In addition to the print apology, James Murdoch has personally apologized to the family of Milly Dowling, the murdered schoolgirl.
Labour’s Chris Bryant, a leading critic of the Murdoch empire’s role in the phone-hacking scandal told Sky News: “I think it is right that she goes. I think she should have gone a very long time ago. Frankly, she should have gone when she said she had paid police officers for information back in 2003. I thought it was disgraceful when the newspaper last week was closed as a way of trying to protect Rebekah Brooks and then Mr [Rupert] Murdoch saying that she was his priority. It felt like those in the boiler room were carrying the can for those who were really at the helm of the ship.”
Opposition Labour Party leader Ed Miliband said: "It is right that Rebekah Brooks has resigned. No one should exercise power without responsibility."
The avalanche gathers momentum as it was alleged that News Corp. donated $1m to the U.S. Chamber of Commerce last summer, as the pro-business lobby prepared its plans to change anti-bribery laws which would have penalized News Corp. over the phone-hacking scandal about to break.
Called the Foreign Corrupt Practices Act, or FCPA, responsible for action against U.S. firms who bribe foreign officials, Ilyse Hogue of Media Matters said: “Time and again we've seen News Corporation use their massive power and influence to change laws that don't suit them.”
The Chamber of Commerce has denied any link, calling the assumption “completely false, preposterous,” while adding: “Our efforts to modernise an outdated act have been ongoing for nearly a year.”
In the U.S., where Reuters is red-faced over a News Corp. tax story it has since retracted, the Wall Street Journal is struggling with how to cover its corporate parent's woes. There is increasing demand in America for News Corp to face an FCPA investigation itself, even as the FBI begins its own investigation.
The winner in all this, if there are any winners given the knock that their profession has taken: other British newspapers now rushing to take advantage of, and fill the marketplace gap left by, the demise of NOTW.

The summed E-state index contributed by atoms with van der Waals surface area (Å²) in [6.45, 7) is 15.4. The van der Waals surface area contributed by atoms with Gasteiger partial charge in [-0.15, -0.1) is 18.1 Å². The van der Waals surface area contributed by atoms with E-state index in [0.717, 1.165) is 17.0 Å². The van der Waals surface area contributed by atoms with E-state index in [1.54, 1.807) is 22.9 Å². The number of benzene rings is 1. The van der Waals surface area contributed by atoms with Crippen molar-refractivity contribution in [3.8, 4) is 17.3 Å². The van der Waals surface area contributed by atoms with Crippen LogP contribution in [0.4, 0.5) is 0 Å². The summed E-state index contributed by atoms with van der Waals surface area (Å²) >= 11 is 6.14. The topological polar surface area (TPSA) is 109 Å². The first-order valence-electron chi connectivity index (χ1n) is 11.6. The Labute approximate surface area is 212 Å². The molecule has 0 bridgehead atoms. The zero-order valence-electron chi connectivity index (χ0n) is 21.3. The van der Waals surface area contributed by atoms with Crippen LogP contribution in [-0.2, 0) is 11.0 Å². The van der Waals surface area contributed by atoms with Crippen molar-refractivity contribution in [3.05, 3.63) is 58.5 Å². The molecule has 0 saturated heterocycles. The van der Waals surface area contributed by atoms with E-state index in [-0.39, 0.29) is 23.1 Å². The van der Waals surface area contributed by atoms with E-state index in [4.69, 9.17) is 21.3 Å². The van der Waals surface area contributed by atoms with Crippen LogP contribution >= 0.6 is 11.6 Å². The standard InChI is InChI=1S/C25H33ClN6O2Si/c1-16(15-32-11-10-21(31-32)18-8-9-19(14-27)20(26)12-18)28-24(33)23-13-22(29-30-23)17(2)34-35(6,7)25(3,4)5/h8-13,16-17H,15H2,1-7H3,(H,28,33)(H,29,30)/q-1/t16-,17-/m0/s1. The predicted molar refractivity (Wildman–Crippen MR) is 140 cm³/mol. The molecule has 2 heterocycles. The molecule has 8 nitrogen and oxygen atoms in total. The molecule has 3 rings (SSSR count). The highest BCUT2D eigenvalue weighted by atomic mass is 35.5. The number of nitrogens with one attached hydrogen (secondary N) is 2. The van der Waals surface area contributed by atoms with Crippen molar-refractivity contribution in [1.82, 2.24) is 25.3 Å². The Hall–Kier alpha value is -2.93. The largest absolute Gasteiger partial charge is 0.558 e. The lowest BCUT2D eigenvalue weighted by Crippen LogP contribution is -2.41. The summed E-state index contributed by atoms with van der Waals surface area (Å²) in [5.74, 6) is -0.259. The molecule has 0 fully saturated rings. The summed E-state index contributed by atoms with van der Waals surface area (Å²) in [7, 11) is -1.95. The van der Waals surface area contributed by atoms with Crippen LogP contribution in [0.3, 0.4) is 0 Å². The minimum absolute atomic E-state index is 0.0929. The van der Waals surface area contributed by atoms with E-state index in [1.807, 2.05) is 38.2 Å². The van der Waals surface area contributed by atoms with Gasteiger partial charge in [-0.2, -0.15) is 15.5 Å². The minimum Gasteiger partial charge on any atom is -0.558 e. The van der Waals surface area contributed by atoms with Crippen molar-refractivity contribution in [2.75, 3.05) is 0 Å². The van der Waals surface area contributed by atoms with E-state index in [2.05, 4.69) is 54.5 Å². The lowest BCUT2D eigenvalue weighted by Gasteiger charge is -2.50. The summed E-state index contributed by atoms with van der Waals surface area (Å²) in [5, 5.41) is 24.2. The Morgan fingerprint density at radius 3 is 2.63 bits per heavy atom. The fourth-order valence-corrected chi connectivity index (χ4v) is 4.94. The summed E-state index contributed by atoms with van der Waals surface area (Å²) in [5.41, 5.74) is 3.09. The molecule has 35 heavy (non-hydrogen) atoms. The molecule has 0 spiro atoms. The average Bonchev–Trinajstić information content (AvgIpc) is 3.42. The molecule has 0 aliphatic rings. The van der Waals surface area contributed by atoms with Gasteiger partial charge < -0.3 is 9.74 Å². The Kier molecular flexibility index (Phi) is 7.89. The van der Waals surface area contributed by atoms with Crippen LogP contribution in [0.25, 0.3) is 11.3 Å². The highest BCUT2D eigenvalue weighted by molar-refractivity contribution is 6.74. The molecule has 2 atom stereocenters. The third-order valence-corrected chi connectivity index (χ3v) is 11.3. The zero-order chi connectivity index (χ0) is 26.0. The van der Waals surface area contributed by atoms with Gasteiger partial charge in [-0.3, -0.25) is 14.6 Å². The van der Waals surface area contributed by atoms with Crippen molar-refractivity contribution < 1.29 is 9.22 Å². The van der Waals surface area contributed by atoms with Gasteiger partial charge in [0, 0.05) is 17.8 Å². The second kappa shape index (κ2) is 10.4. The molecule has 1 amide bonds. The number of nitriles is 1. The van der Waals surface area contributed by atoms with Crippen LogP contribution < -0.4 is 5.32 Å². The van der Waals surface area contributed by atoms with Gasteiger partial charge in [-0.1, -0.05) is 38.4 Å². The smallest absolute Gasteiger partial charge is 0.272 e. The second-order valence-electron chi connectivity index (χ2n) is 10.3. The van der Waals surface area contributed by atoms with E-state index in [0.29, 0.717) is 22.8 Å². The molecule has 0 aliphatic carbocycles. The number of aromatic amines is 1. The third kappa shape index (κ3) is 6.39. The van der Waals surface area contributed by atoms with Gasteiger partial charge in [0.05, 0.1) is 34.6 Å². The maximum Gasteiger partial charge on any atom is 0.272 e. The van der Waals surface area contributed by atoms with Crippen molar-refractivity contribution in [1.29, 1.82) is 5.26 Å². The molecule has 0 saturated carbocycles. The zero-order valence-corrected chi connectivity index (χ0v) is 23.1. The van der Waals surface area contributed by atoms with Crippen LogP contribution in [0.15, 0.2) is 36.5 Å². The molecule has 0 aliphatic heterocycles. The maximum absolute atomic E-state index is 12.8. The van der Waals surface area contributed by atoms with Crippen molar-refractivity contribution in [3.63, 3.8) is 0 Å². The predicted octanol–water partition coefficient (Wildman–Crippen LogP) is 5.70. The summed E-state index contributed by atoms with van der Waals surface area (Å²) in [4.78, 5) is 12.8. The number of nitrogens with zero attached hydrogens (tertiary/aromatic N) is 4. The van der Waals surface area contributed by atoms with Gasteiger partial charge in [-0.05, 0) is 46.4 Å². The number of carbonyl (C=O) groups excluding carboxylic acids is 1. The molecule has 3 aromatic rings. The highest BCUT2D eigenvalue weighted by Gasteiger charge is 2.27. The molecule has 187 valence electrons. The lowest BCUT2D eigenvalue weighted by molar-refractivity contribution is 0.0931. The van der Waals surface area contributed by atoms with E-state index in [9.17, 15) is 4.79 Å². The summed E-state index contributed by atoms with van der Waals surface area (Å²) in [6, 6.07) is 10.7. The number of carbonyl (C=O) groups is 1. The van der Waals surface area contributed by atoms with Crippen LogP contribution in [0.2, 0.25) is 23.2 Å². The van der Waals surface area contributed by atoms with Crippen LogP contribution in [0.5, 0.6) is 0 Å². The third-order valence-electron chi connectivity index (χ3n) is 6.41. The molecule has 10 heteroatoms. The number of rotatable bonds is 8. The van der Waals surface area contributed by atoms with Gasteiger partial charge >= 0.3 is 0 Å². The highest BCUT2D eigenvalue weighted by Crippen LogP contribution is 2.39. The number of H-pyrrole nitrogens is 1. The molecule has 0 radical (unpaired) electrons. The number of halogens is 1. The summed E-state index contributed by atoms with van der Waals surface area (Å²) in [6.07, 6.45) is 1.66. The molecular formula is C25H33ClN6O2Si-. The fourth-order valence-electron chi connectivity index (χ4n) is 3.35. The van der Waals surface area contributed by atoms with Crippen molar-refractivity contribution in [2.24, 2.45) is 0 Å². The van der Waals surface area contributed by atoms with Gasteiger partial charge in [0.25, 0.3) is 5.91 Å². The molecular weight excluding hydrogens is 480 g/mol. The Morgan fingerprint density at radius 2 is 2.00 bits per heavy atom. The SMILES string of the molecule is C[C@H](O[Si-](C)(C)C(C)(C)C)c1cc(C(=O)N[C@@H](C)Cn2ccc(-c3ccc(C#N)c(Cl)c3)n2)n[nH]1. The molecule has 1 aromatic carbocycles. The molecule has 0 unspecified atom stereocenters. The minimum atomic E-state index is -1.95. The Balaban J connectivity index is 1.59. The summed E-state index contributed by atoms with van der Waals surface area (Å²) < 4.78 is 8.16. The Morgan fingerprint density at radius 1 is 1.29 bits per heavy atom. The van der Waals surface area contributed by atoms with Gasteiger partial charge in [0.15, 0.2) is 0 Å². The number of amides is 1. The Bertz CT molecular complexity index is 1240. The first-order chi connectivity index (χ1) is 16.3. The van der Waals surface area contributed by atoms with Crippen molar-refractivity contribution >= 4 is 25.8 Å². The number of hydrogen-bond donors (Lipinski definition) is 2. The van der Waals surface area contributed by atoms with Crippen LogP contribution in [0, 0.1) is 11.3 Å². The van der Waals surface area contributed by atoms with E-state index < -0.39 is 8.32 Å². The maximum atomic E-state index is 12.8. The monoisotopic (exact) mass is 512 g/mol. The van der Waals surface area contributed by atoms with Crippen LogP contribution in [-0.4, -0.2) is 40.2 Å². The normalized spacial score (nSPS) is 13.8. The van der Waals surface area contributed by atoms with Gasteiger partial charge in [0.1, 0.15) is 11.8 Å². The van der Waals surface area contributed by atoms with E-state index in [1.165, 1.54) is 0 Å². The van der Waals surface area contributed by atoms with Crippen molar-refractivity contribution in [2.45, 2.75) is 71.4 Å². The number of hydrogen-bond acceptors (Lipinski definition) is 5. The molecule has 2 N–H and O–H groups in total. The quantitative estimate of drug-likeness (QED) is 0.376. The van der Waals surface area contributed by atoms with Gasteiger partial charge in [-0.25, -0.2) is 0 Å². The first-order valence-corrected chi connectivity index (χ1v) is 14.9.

The Daily Mail — which has been gleefully covering the downfall of its rival, such as reporting that Elisabeth Murdoch told friends that Brooks had "f----- the company" — is rumored to be preparing a mass-market Sunday tabloid, with names under consideration include the Sunday and the Sunday Lite, according to Reuters. The Daily Mail, the U.K.’s #2 paper with an average net circulation of 2,068,632 copies as of May, is increasing the weekday cover price from 50 pence to 55 pence starting next week, according to Bloomberg.
Richard Desmond's Daily Star Sunday will increase its print run by 1.2m and launch a new magazine titled OK! Extra. And not to be excluded, News International itself is rumored to be launching a Sunday edition of The Sun to replace the News of the World, and is already talking to advertisers and media buyers about a launch as soon as next month.
The beat(ing) goes on.
Update: Dow Jones CEO Les Hinton also tendered his resignation today, calling it a "deeply, deeply sad day" and stating in his letter to Rupert Murdoch:
I have watched with sorrow from New York as the News of the World story has unfolded. I have seen hundreds of news reports of both actual and alleged misconduct during the time I was executive chairman of News International and responsible for the company. The pain caused to innocent people is unimaginable. That I was ignorant of what apparently happened is irrelevant and in the circumstances I feel it is proper for me to resign from News Corp, and apologize to those hurt by the actions of the News of the World.
Adweek editor (and Rupert Murdoch biographer) Michael Wolff tweeted in response to the news, "James Murdoch is next," followed by, "Les Hinton certainly doesn't sound like he wanted to go."
Rupert Murdoch, according to the Wall Street Journal, stated in a staff memo announcing Hinton's resignation:
"Let me emphasize one point — News Corporation is not Rupert Murdoch. It is the collective creativity and effort of many thousands of people around the world, and few individuals have given more to this company than Les Hinton."